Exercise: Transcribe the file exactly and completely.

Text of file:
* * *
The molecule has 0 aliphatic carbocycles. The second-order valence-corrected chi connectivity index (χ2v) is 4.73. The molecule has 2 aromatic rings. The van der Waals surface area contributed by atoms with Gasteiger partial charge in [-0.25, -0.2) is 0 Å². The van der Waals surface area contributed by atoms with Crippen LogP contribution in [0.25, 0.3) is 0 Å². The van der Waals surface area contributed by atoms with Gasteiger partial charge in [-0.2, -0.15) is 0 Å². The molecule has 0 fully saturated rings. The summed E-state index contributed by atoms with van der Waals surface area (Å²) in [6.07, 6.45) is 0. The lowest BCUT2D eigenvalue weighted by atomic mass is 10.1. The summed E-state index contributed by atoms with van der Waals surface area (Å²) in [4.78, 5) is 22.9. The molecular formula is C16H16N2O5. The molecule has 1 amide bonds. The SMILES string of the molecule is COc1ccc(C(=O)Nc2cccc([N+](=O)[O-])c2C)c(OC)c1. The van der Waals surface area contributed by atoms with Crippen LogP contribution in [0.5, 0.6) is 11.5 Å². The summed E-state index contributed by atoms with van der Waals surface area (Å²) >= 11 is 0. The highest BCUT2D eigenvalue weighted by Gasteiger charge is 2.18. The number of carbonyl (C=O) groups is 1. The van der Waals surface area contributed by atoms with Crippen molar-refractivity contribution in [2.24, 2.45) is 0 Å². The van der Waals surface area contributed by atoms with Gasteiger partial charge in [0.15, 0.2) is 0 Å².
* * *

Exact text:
The molecule has 0 aliphatic carbocycles. The second-order valence-corrected chi connectivity index (χ2v) is 4.73. The molecule has 2 aromatic rings. The van der Waals surface area contributed by atoms with Gasteiger partial charge in [-0.25, -0.2) is 0 Å². The van der Waals surface area contributed by atoms with Crippen LogP contribution in [0.25, 0.3) is 0 Å². The van der Waals surface area contributed by atoms with Gasteiger partial charge in [-0.2, -0.15) is 0 Å². The molecule has 0 fully saturated rings. The summed E-state index contributed by atoms with van der Waals surface area (Å²) in [6.07, 6.45) is 0. The lowest BCUT2D eigenvalue weighted by atomic mass is 10.1. The summed E-state index contributed by atoms with van der Waals surface area (Å²) in [4.78, 5) is 22.9. The molecular formula is C16H16N2O5. The molecule has 1 amide bonds. The SMILES string of the molecule is COc1ccc(C(=O)Nc2cccc([N+](=O)[O-])c2C)c(OC)c1. The van der Waals surface area contributed by atoms with Crippen LogP contribution in [0.5, 0.6) is 11.5 Å². The summed E-state index contributed by atoms with van der Waals surface area (Å²) >= 11 is 0. The highest BCUT2D eigenvalue weighted by Gasteiger charge is 2.18. The number of carbonyl (C=O) groups is 1. The van der Waals surface area contributed by atoms with Crippen molar-refractivity contribution in [2.24, 2.45) is 0 Å². The van der Waals surface area contributed by atoms with Gasteiger partial charge in [0.15, 0.2) is 0 Å².